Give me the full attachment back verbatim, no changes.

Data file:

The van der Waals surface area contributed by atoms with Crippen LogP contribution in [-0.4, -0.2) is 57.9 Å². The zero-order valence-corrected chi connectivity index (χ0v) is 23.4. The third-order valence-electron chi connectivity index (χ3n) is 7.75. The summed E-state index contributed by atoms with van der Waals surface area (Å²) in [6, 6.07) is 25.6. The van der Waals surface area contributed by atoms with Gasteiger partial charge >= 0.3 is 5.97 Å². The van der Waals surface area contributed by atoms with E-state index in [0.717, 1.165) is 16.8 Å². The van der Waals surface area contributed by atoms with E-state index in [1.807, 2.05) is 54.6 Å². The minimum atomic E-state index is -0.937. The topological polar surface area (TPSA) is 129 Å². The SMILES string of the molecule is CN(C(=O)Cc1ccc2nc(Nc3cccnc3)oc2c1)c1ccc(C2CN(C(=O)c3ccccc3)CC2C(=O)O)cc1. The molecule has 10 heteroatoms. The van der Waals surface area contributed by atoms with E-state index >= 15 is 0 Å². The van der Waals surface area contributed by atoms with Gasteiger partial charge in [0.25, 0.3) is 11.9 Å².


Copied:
The van der Waals surface area contributed by atoms with Crippen LogP contribution in [-0.4, -0.2) is 57.9 Å². The zero-order valence-corrected chi connectivity index (χ0v) is 23.4. The third-order valence-electron chi connectivity index (χ3n) is 7.75. The summed E-state index contributed by atoms with van der Waals surface area (Å²) in [6, 6.07) is 25.6. The van der Waals surface area contributed by atoms with Gasteiger partial charge >= 0.3 is 5.97 Å². The van der Waals surface area contributed by atoms with E-state index in [0.717, 1.165) is 16.8 Å². The van der Waals surface area contributed by atoms with E-state index in [1.807, 2.05) is 54.6 Å². The minimum atomic E-state index is -0.937. The topological polar surface area (TPSA) is 129 Å². The SMILES string of the molecule is CN(C(=O)Cc1ccc2nc(Nc3cccnc3)oc2c1)c1ccc(C2CN(C(=O)c3ccccc3)CC2C(=O)O)cc1. The molecule has 10 heteroatoms. The van der Waals surface area contributed by atoms with E-state index >= 15 is 0 Å². The van der Waals surface area contributed by atoms with Gasteiger partial charge in [0.25, 0.3) is 11.9 Å².